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living organisms too small to be seen with the naked eye


Microbes that cause disease


microorganisms that are part of the normal flora of the body and are beneficial in maintaining certain body processes.


requires oxygen to live


no oxygen is required


absence of pathogens


the process of inhibiting the growth and multiplication of microorganisms


free of all microorganisms, pathogenic and nonpathogenic


organisms and pathogens are present


this is a process that destroys or kills pathogenic organisms (example: bleach)


a process that destroys all microorganisms, including spores and viruses (example: chemicals, radiation, gas)

nosocomical infection

one acquired by an individual in a health-care facility such as hospital

opportunistic infection

Infections that occur when the body's defenses are weakened


one-celled microorganisms, some of which are beneficial and some of which cause disease (tuberculosis, pertussis, strep throat)


These are one-celled animal-like organisms often found in decayed materials animal or bird feces, insect bites and contaminated water, pathogenic and cause diseases such as malaria and aftrican sleeping sickness


These are simple, plant-like organisms that live on dead organic matter. Yeast and mold are two common forms that can be pathogenic. They cause diseases such as ringworm, athletes foot and thrush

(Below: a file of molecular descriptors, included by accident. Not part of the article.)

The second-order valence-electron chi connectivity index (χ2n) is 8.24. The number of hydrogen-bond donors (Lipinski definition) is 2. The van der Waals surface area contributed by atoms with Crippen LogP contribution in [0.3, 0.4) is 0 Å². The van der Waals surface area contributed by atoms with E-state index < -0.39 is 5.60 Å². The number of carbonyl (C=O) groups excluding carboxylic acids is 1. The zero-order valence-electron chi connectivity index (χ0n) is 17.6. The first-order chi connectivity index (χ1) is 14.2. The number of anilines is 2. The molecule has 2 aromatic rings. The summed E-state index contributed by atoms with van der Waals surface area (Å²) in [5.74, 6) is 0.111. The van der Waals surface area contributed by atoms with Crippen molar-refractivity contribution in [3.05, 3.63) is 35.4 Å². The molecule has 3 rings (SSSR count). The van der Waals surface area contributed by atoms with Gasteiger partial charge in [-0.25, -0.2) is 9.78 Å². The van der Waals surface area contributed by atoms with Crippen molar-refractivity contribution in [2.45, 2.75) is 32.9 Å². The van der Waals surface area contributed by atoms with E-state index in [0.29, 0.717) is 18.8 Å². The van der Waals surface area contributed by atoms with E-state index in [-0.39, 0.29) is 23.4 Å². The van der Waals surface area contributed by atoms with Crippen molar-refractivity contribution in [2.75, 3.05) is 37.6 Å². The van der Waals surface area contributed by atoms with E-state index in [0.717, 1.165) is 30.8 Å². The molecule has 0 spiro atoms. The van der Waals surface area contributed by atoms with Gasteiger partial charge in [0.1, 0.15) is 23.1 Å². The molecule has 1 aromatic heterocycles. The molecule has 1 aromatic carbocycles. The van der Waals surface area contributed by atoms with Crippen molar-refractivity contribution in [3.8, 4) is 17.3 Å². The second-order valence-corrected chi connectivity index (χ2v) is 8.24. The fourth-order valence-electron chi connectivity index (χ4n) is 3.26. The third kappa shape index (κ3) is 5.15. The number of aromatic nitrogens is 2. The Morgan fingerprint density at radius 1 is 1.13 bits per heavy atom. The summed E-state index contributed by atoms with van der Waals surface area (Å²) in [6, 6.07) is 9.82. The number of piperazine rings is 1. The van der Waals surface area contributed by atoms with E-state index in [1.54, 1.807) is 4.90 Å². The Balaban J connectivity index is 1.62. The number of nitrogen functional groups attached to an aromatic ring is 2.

These are parasitic microorganisms, which means they cannot live outside the cells of another living organism . They are found in fleas , lice, ticks and mites.


These are the smallest microorganisms, visible only using an electron microscope.
They cannot reproduce unless they are inside another living cell. They are spread by blood and body secretions.
They are difficult to kill by disinfectants and they are not affected by antibiotics. They may cause diseases such as chicken pox, herpes, influenza

PPE (Personal Protective Equipment)

A barrier between a person and pathogens; includes gloves, gowns, masks, goggles, and face shields.

standard precautions

practices used in health care facilities to prevent the spread of infection

chain of infection

Factors that must be present for disease to occur

causative agent

The pathogen responsible for causing an infection; also called the infectious agent.


anything (a person or animal or plant or substance) in which an infectious agent normally lives and multiplies

portal of exit

a way for the causative agent to be released from the reservoir (urine, feces, saliva, blood, tears, mucous discharge, draining wounds: in the body)

mode of transmission

way in which it can be transmitted to another reservoir or host where it can live

portal of entry

a way for the causative agent to enter a new reservoir or host

susceptible host

A person likely to get an infection or disease.

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